Glen Cove man, 19, threatens cop on Facebook, police say
A Glen Cove man used Facebook to send two threatening messages to the policeman who impounded his car, daring him to meet so he could be served "Hawaiian punch," Glen Cove police said Thursday.
In one message Julian Velasquez, 19, sarcastically praised the officer, saying he didn't spot the marijuana in the car during the traffic stop, and in another he boasted it'd be "game over" if they met, said Det. Lt. John Nagle.
"Not only do you post a threat," said Nagle, "you say you missed the drugs."
Velasquez was arrested Wednesday on two counts of second-degree aggravated harassment and one count of second-degree menacing. After arraignment he was jailed Thursday on a $3,000 cash bail. An order of protection was issued against him to keep away from the officer, police said.
Nagel said it's the department's first arrest on charges of harassment through social media. The Nassau district attorney's office had to be consulted to see if the Facebook messages constituted aggravated harassment, he said.
"We get attacked all the time on social media," Nagle said of police. "When it's targeted at you in your in-box, that's another thing."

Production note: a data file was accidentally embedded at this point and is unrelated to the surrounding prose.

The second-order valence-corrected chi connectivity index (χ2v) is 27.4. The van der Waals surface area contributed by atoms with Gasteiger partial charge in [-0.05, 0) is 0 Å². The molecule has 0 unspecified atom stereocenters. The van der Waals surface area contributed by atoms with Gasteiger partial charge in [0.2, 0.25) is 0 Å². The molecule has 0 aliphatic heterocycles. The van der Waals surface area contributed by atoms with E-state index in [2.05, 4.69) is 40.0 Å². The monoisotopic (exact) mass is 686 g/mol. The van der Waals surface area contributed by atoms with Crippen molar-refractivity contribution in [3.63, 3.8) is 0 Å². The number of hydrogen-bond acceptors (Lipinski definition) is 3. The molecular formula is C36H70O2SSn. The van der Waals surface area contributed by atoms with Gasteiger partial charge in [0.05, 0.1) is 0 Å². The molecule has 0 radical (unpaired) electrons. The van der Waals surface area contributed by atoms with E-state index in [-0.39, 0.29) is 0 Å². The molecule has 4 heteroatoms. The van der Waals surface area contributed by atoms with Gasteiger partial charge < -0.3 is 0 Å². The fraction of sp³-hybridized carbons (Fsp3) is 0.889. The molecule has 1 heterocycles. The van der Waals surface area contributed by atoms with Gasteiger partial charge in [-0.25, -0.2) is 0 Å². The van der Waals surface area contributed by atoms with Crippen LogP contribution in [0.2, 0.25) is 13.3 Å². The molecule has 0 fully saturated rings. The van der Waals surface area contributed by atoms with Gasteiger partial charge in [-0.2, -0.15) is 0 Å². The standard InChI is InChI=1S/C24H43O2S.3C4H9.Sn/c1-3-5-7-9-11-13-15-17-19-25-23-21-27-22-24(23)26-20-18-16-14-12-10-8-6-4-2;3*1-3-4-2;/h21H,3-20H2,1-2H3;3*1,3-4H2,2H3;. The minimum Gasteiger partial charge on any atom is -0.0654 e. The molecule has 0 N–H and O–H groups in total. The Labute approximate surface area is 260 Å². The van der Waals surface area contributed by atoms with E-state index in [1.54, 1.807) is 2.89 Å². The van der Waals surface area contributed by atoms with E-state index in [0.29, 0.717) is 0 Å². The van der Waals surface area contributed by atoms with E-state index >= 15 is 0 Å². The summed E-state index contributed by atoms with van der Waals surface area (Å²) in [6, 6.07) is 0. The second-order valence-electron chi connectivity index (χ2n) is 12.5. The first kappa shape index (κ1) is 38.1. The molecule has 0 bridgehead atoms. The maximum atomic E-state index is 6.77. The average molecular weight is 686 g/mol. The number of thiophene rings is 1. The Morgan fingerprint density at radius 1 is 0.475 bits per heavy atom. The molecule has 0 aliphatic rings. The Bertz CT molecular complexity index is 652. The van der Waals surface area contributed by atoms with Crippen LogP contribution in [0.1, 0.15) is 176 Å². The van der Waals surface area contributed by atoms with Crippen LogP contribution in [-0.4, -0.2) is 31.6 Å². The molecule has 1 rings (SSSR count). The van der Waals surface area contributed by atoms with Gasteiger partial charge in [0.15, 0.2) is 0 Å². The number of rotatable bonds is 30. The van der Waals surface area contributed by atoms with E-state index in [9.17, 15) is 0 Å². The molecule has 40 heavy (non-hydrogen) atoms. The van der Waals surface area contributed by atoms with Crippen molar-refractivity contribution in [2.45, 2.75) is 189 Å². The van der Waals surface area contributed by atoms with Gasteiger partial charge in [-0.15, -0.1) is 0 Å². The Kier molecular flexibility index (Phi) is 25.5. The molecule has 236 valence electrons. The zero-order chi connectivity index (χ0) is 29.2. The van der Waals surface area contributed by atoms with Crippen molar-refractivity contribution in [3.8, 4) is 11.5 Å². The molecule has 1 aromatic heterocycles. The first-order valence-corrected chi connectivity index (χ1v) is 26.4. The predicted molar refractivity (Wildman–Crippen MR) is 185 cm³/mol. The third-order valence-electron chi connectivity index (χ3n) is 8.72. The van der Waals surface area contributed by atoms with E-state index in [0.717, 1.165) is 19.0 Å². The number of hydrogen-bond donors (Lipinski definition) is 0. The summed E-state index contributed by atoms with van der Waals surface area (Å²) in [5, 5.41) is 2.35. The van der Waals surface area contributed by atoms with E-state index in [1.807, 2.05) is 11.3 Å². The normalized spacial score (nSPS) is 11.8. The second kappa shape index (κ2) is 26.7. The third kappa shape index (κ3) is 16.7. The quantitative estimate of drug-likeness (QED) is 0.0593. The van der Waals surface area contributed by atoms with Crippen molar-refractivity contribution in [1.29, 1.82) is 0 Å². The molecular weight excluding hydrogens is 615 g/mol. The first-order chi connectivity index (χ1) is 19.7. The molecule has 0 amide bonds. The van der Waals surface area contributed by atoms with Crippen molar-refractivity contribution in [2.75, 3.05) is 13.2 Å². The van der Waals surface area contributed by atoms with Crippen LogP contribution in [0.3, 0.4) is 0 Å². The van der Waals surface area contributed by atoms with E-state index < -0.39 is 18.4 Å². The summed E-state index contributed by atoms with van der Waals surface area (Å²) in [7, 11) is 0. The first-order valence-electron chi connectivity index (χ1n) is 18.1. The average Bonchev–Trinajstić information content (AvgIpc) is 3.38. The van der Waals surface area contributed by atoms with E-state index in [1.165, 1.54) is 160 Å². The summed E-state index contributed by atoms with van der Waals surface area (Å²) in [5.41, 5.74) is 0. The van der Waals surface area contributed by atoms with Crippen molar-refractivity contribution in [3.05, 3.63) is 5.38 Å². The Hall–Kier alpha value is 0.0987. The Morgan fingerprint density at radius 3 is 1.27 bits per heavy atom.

Velasquez's family could not be reached for comment.
The officer had pulled Velasquez over Jan. 19 and impounded his car because he did not have insurance, police said.
Later, the teenager researched the officer, getting his age, the school he attended and the fact that he also lives in Glen Cove, Nagle said.
On Facebook, where the officer used his real name, Velasquez shot a warning Jan. 21, telling the officer to stay away from Glen Cove, police said.
"Your uniform and your gun won't protect you," Nagle said the message read.
Two days later, Velasquez asked why the officer hadn't responded, boasting that he won't need to "call for backup" in a fight, police said.
The officer didn't see the threats until Tuesday, police said. Nagle said the officer, an eight-year veteran, has since changed his Facebook name.
How much personal data police officers put out in social media might be up for discussion in the department, Nagle said. The Internet and social media evolve quickly, he said, and "so does criminal justice."